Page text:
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  • Horse-Bean Longhorn Beetle - (Trachyderes mandibularis)

    Horse-Bean Longhorn Beetle - (Trachyderes mandibularis)

    The large Horse-Bean Longhorn Beetle loves southern latitudes, from the east to the west coast.

    Picture of Horse-Bean Longhorn Beetle
    Staff Writer (9/23/2014): The Horse-Bean Longhorn Beetle lays its eggs on a variety of trees commonly found in southern U.S. states and Mexico. Citrus, ficus, willow and hackberry trees are common host plants. Horse beans are also called broad beans, or fava beans, and they grow on a woody shrub or tree. These are also host plants. Larvae hatch and bore into the trees where they remain until they emerge as adults.

    Bright red/fuscia saguaro cactus fruits are a juicy food source for populations living in or near the Sonoran desert. Male Horse-Bean Longhorn Beetles have large jaws extending from the head that are used to battle other beetles trying to partake of a claimed cactus. Females lack these menacing mandibles.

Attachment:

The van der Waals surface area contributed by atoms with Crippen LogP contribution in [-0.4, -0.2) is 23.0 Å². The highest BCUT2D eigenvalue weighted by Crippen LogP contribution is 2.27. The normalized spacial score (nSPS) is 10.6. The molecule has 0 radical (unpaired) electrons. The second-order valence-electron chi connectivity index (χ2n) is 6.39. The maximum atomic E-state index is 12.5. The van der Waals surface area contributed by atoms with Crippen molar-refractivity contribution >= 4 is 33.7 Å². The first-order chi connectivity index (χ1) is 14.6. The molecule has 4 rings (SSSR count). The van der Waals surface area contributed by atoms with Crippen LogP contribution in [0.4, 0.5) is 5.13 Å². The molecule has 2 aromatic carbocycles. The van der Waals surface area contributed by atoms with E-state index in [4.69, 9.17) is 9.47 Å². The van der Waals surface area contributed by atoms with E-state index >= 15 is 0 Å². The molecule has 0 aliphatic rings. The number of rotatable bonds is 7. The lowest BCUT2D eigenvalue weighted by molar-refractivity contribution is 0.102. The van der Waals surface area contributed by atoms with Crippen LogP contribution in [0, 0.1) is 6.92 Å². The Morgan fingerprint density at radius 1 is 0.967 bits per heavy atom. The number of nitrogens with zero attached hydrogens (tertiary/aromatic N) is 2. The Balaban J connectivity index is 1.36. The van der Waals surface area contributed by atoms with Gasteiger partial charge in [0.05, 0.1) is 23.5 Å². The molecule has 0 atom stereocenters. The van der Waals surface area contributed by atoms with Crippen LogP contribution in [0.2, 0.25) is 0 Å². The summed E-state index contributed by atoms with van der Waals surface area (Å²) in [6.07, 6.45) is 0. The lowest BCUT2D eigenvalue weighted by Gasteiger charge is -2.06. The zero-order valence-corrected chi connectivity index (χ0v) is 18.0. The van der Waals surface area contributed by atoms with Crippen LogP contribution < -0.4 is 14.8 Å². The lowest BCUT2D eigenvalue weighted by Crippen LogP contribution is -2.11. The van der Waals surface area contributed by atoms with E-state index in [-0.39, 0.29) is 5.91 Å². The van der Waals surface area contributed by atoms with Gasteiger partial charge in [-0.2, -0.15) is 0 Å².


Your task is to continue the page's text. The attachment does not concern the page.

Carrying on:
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    Details of the:
    Horse-Bean Longhorn Beetle

    Category: Beetle
    Common name: Horse-Bean Longhorn Beetle
    Scientific Name: Trachyderes mandibularis
    Other Names: Long-Jawed Longhorn Beetle

      Kingdom: Animalia
       Phylum: Arthropoda
        Class: Insecta
         Order: Coleoptera
          Family: Cerambycidae
           Genus: Trachyderes
            Species: mandibularis

    Size (Adult, Length): 17mm to 32mm (0.67in to 1.26in)

    Identifying Colors: yellow, black, orange

    Additional Descriptors: flying, striped

    North American Reach (Though Not Limited To*): Alabama; Arizona; California; Florida; Georgia; Louisiana; Mississippi; Nevada; New Mexico; South Carolina; Texas; Utah; Virginia; Mexico

    * Keep in mind that an insect's reach is not limited by lines on a map and therefore may appear in areas/regions/states beyond those listed above.

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